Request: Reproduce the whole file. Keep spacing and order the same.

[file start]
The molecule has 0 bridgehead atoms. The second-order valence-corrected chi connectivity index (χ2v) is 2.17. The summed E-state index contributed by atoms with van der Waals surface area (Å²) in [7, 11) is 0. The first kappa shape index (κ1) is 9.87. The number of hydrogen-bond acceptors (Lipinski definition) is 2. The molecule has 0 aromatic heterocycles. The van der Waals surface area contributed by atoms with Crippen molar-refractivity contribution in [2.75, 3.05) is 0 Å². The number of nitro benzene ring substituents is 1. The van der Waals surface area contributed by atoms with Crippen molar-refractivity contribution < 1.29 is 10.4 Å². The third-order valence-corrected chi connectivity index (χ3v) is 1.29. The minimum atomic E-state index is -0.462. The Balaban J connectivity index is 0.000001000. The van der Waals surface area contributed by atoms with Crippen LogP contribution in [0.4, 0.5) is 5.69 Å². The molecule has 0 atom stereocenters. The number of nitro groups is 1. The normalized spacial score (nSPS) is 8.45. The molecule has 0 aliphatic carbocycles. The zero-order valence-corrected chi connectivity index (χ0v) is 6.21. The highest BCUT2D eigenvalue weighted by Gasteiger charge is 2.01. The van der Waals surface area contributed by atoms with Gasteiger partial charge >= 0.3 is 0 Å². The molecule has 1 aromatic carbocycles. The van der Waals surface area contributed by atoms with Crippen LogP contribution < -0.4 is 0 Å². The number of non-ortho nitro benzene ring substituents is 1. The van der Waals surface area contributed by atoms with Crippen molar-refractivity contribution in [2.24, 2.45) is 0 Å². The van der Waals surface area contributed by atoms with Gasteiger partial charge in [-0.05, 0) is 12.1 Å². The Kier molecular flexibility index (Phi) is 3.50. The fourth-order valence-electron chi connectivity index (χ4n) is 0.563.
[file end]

The molecule has 0 bridgehead atoms. The second-order valence-corrected chi connectivity index (χ2v) is 2.17. The summed E-state index contributed by atoms with van der Waals surface area (Å²) in [7, 11) is 0. The first kappa shape index (κ1) is 9.87. The number of hydrogen-bond acceptors (Lipinski definition) is 2. The molecule has 0 aromatic heterocycles. The van der Waals surface area contributed by atoms with Crippen molar-refractivity contribution in [2.75, 3.05) is 0 Å². The number of nitro benzene ring substituents is 1. The van der Waals surface area contributed by atoms with Crippen molar-refractivity contribution < 1.29 is 10.4 Å². The third-order valence-corrected chi connectivity index (χ3v) is 1.29. The minimum atomic E-state index is -0.462. The Balaban J connectivity index is 0.000001000. The van der Waals surface area contributed by atoms with Crippen LogP contribution in [0.4, 0.5) is 5.69 Å². The molecule has 0 atom stereocenters. The number of nitro groups is 1. The normalized spacial score (nSPS) is 8.45. The molecule has 0 aliphatic carbocycles. The zero-order valence-corrected chi connectivity index (χ0v) is 6.21. The highest BCUT2D eigenvalue weighted by Gasteiger charge is 2.01. The van der Waals surface area contributed by atoms with Gasteiger partial charge >= 0.3 is 0 Å². The molecule has 1 aromatic carbocycles. The van der Waals surface area contributed by atoms with Crippen LogP contribution < -0.4 is 0 Å². The number of non-ortho nitro benzene ring substituents is 1. The van der Waals surface area contributed by atoms with Crippen molar-refractivity contribution in [2.24, 2.45) is 0 Å². The van der Waals surface area contributed by atoms with Gasteiger partial charge in [-0.05, 0) is 12.1 Å². The Kier molecular flexibility index (Phi) is 3.50. The fourth-order valence-electron chi connectivity index (χ4n) is 0.563.